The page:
"Graphics by Nadine Bernard Westcott and a manual are sent to every public library in the State. That means no matter how large or how small, your library can have a first rate reading program to keep preschoolers through teens reading all summer - and loving it," says Anne Simon, State Library Program Officer.
Search Excelsior, our online catalog of holdings, and access national and regional databases. Use the State Library Web Site to:
If you don't have Web access from your computer, dial into our catalog
at (518) 474-9851 or telnet
You can also access our Web Site from many public libraries.
DOS Cable (2), 4/27/Secret.DCLS
This and thousands of other formerly top secret and confidential documents were declassified under Executive Order 11,652. Additional documents were declassified after Congress revised the Freedom of Information Act in 1974. Although the quantity and quality of documents released has increased steadily, researchers could not identify declassified documents or access a source to make copies. With the publication of these papers in the Declassified Documents Reference System, you can read them at the State Library.
Materials originate primarily in the CIA, the State Department, and the Department of Defense. Documents from other government organizations such as the National Security Council, the White House, and the FBI are also available.
Documents range from telegrams, correspondence and unevaluated field reports to lengthy background studies and detailed minutes of cabinet-level meetings. They offer previously hidden facts, new interpretations, and unique insights into decision making processes at the highest levels of government. Few students of the Cold War-through-Vietnam era will feel secure in their research until they check the Declassified Documents Reference System.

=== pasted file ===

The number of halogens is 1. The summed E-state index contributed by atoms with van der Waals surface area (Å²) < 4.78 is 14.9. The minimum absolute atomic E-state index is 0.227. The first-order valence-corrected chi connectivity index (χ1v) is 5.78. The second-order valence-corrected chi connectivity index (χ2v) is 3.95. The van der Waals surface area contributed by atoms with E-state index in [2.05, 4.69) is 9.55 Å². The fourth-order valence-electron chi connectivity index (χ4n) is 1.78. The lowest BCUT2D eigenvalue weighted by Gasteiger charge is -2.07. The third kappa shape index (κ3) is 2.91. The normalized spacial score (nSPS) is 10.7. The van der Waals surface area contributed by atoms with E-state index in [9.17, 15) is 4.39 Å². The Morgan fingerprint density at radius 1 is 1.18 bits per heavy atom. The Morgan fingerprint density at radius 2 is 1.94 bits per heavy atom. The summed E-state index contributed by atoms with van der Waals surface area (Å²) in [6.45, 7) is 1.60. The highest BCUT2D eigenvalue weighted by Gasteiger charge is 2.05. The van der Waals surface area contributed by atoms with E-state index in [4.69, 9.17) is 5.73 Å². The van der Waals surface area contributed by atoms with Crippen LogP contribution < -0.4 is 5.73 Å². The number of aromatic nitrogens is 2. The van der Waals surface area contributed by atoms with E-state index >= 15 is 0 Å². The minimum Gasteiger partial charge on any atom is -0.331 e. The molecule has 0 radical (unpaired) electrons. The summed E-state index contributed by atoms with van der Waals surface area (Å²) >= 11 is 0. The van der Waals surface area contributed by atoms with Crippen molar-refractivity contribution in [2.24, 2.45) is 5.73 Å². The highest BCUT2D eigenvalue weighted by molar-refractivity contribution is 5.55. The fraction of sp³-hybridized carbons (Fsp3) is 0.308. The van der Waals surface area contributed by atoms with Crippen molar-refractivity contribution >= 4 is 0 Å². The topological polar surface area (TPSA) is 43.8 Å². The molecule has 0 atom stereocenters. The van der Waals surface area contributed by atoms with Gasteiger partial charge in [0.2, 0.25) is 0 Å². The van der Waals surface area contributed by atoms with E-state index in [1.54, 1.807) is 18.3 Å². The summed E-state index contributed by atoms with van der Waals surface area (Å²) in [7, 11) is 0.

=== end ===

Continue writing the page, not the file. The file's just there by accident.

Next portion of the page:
When used alongside traditional source material, this resource leads to new dimensions in recent history.
For information, call Reference Services at (518) 474-5355.
The twenty-second Rensselaerswijck Seminar will be held at the Cultural Education Center in Albany on September 18. Five distinguished scholars will present papers about New Netherland. For information, call (518) 474-6067.
Photo caption: DAR volunteers and State Library staff: left to right, bottom row: Ruth Serafini, Patricia Stratton, Liz Lane, Ruth Veeder, James Lane; top row: Martha Smith, Edna Smith, Helen McCary, Richard McCary, Roger Wilber). Absent: Peggy Gifford, Priscilla Davis, Melinda McTaggert, Elizabeth Mrozek, Ann Eldred, Lorraine Whiting.
Locating genealogical information at the State Library just got easier thanks to the Revised Master Index. It references nearly one thousand books donated by the DAR. The indexed volumes were microfilmed by DAR volunteers assisted by State Library staff.